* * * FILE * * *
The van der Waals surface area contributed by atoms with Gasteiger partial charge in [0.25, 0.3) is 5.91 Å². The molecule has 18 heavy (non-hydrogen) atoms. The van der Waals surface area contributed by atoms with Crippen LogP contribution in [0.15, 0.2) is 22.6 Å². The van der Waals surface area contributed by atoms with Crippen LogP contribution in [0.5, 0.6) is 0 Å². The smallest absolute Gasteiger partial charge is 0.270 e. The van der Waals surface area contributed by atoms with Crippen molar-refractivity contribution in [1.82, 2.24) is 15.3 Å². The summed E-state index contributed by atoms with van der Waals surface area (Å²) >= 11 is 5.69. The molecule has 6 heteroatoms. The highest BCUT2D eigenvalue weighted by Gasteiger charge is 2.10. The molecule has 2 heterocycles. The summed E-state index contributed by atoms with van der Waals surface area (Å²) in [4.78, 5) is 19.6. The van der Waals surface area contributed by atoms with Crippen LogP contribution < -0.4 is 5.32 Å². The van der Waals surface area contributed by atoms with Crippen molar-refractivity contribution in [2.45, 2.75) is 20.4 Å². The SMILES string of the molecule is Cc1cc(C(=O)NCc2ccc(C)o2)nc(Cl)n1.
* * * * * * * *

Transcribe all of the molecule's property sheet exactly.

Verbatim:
The van der Waals surface area contributed by atoms with Gasteiger partial charge in [0.25, 0.3) is 5.91 Å². The molecule has 18 heavy (non-hydrogen) atoms. The van der Waals surface area contributed by atoms with Crippen LogP contribution in [0.15, 0.2) is 22.6 Å². The van der Waals surface area contributed by atoms with Crippen LogP contribution in [0.5, 0.6) is 0 Å². The smallest absolute Gasteiger partial charge is 0.270 e. The van der Waals surface area contributed by atoms with Crippen molar-refractivity contribution in [1.82, 2.24) is 15.3 Å². The summed E-state index contributed by atoms with van der Waals surface area (Å²) >= 11 is 5.69. The molecule has 6 heteroatoms. The highest BCUT2D eigenvalue weighted by Gasteiger charge is 2.10. The molecule has 2 heterocycles. The summed E-state index contributed by atoms with van der Waals surface area (Å²) in [4.78, 5) is 19.6. The van der Waals surface area contributed by atoms with Crippen LogP contribution < -0.4 is 5.32 Å². The van der Waals surface area contributed by atoms with Crippen molar-refractivity contribution in [2.45, 2.75) is 20.4 Å². The SMILES string of the molecule is Cc1cc(C(=O)NCc2ccc(C)o2)nc(Cl)n1.